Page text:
Singapore’s healthcare system has gained an international repute of impeccable standards, with state-of-the-art medical facilities.
It is also readily accessible and affordable, thanks to a well-planned and integrated healthcare structure. More than 400,000 people come to Singapore each year for medical treatment.
Singapore’s healthcare system is renowned for its excellent clinical quality with outcomes comparable to leading healthcare institutions in the developed countries. Its healthcare institutions have established strong partnerships with top medical centres around the world and its doctors and surgeons have accomplished many firsts in the area of medical research.
Outpatient Medical Services
For outpatient medical services, heavily subsidised medical services are offered at 18 government polyclinics, including outpatient treatment, dental care, psychiatry, immunisation and health screening.
In addition, over 2,000 private General Practitioners (GPs) are readily found in most housing estates. Click here for a list of clinics in Singapore.
Public Hospitals in Singapore
There are seven public hospitals in Singapore comprising five general hospitals, a women’s and children’s hospital and a psychiatric hospital. Non-Singapore Citizens and Permanent Residents may only stay in the A-class (1 or 2 beds per room) and B1-class (4 beds) wards. The Ministry of Health provides a list of complete charges including doctors’ fees for a comprehensive range of procedures at public hospitals here.
Six national specialty centres provide specialist services for cancer, cardiac, eye, skin, neuroscience and dental care.
There are also community hospitals for intermediate healthcare for the convalescent sick and aged who do not require the care of the general hospitals.
Private Hospitals in Singapore
The private hospitals in Singapore include Camden Medical Centre, East Shore Hospital, Gleneagles Hospital, Mount Alvernia Hospital, Mount Elizabeth Hospital, Raffles Hospital, and Thomson Medical Centre. Most private hospitals offer executive or VIP suites. Some also offer premium medical services, such as Gleneagles Hospital’s elite health screening and the International Patients Centre at Raffles Hospital. Camden Medical Centre, which is also centrally located, houses some 59 specialist clinics and the latest suite of supporting medical facilities and services.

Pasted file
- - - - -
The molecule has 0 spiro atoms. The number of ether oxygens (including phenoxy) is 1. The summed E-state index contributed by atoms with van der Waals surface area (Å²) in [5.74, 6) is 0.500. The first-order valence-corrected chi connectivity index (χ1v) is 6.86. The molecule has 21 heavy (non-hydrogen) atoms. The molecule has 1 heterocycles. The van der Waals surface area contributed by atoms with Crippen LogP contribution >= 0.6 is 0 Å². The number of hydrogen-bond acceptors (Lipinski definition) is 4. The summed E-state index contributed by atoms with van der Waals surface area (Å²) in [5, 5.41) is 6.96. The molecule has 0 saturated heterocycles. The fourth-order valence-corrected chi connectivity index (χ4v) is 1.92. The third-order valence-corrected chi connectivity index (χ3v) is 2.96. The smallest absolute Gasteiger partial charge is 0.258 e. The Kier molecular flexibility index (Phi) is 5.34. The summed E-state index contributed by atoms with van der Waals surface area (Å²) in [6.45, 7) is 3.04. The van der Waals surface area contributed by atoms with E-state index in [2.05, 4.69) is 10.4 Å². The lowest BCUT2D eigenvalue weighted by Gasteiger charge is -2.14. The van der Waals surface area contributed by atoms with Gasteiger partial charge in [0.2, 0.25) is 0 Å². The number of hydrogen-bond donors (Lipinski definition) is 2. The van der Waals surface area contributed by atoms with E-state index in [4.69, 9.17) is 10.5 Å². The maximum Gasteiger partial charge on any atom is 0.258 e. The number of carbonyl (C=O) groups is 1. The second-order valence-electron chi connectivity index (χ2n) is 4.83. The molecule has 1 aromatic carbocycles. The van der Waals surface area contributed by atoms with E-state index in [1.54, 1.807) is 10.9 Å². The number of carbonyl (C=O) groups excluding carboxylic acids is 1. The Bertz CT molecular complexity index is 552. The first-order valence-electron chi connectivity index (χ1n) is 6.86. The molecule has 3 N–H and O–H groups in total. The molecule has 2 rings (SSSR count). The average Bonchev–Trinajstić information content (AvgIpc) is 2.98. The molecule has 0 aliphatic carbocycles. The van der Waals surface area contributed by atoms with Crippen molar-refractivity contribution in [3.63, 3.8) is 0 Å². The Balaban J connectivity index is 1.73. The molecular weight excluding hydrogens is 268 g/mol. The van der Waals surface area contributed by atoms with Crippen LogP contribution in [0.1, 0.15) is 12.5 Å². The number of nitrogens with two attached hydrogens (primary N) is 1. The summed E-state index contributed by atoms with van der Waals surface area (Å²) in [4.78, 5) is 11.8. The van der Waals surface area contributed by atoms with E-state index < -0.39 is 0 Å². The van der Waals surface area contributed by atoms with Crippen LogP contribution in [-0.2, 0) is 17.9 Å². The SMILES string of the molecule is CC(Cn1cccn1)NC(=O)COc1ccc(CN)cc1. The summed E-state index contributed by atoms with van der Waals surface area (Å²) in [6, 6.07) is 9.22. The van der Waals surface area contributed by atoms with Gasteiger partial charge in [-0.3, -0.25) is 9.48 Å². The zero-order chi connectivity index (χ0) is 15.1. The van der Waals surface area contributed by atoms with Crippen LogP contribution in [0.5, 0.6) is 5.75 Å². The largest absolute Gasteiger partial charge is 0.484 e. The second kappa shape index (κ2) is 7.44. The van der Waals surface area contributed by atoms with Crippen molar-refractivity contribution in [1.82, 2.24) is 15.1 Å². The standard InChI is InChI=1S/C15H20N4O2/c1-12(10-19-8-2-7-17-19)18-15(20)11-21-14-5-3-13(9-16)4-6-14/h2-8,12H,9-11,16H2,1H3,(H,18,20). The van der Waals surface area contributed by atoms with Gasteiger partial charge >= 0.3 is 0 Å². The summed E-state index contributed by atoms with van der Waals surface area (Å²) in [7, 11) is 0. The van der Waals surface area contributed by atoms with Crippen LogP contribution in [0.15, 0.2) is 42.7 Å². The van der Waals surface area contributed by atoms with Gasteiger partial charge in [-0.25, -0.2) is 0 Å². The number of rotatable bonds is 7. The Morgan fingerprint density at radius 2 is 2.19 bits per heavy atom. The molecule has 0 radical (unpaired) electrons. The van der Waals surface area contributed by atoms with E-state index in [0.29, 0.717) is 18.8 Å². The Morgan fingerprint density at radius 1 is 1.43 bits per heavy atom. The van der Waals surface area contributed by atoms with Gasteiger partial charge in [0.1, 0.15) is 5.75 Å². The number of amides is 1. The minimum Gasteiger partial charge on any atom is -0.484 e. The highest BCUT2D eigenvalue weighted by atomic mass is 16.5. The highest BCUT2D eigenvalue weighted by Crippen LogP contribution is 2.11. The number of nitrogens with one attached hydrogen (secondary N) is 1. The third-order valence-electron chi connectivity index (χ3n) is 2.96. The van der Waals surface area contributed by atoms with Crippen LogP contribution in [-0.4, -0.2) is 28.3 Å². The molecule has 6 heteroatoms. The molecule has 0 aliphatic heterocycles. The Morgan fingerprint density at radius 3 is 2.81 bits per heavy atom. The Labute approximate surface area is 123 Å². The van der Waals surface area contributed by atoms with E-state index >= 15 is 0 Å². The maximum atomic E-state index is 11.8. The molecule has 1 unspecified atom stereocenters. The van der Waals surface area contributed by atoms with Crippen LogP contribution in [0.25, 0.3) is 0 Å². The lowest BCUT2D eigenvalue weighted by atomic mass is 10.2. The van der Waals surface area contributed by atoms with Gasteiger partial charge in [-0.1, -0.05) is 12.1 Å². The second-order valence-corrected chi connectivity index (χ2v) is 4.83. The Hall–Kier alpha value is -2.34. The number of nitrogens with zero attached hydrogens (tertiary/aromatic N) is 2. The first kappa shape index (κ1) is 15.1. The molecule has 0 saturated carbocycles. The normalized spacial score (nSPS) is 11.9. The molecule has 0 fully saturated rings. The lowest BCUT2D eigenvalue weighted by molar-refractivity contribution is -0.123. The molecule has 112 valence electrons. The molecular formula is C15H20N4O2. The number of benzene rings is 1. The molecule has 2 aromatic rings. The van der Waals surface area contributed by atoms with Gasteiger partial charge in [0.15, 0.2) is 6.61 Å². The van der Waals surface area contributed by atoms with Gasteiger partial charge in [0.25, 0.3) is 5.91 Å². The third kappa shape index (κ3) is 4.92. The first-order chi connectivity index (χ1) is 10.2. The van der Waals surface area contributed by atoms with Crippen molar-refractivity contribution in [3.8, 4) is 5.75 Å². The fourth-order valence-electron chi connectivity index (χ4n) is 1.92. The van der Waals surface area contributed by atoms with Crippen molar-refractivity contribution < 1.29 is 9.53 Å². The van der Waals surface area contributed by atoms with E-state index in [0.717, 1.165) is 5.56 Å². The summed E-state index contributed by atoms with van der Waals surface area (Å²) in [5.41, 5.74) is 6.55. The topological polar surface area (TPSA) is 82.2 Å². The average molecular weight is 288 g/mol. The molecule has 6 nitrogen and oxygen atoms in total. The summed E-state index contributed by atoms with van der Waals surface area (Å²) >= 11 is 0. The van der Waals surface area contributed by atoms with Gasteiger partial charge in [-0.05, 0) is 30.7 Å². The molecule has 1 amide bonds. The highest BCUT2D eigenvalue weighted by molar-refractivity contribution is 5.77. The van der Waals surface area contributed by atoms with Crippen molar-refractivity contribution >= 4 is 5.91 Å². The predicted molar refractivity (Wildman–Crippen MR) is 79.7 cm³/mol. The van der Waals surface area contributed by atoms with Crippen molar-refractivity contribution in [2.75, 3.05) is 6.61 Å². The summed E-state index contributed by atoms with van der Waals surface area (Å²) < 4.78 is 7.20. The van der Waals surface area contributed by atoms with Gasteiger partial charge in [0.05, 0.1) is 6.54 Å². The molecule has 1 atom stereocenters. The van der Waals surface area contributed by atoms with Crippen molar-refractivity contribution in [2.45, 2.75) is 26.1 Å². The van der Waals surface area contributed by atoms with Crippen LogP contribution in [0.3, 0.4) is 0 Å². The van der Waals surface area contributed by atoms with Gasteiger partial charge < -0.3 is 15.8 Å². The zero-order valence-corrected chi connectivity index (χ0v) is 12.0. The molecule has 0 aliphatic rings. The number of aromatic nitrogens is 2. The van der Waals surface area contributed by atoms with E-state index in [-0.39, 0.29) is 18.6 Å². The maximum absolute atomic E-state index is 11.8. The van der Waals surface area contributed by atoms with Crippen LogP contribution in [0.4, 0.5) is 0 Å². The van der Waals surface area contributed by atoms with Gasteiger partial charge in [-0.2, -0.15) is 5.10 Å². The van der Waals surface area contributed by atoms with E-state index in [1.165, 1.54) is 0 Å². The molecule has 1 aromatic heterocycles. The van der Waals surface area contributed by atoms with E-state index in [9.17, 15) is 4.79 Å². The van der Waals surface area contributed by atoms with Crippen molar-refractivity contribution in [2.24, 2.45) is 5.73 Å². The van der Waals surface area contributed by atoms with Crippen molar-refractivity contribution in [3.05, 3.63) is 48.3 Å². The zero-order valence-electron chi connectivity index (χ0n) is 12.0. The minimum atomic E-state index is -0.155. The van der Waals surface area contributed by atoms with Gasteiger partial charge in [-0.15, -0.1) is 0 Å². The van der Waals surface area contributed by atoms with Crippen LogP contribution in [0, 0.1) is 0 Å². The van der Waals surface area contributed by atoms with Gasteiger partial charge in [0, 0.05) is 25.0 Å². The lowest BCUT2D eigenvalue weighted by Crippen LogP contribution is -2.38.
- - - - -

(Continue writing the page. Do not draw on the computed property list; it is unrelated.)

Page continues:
Click here for a full list of hospitals in Singapore.
Other Medical Services
There are also many specialist clinics in Singapore offering services in dentistry and optometry.
Singapore Citizens and Permanent Residents are required to maintain a Medisave account as part of their Central Provident Fund (CPF), which is contributed from their wages and by their employers. Medisave is a national medical savings scheme which helps individuals put aside part of their income into their Medisave Accounts to meet their future personal or immediate family's hospitalisation, day surgery and certain outpatient expenses. It can also be drawn out to pay part of hospitalisation bills as well as outpatient treatments for four chronic diseases, namely diabetes, high blood pressure, lipid disorder and stroke . CPF members can also choose to be covered under MediShield, which is a basic, low-cost medical insurance scheme run by the CPF Board.
Private health insurance can be basic, covering only inpatient hospital stays, or comprehensive services including inpatient and outpatient care, lab tests, x-rays and other medical services. There are many reputable insurance agencies in Singapore which offer attractive premium rates and coverage, to suit different lifestyles and needs.
All children in Singapore need to be immunised against a list of diseases, namely diphtheria, Hepatitis B, measles, mumps, pertussis (whooping cough), poliomyelitis, rubella, tetanus and tuberculosis. Health authorities will ensure that all required immunisation has been carried out before the child is allowed to register for Primary 1 in Singapore schools.
Children may receive their vaccinations at any General Practitioner’s clinic or government polyclinic. The child’s Health Booklet is needed for recording purposes. Each child born in Singapore is issued with a Health Booklet. The Booklet can be purchased from the Health Promotion Board or any polyclinic.
For information on the immunisation schedule, click here.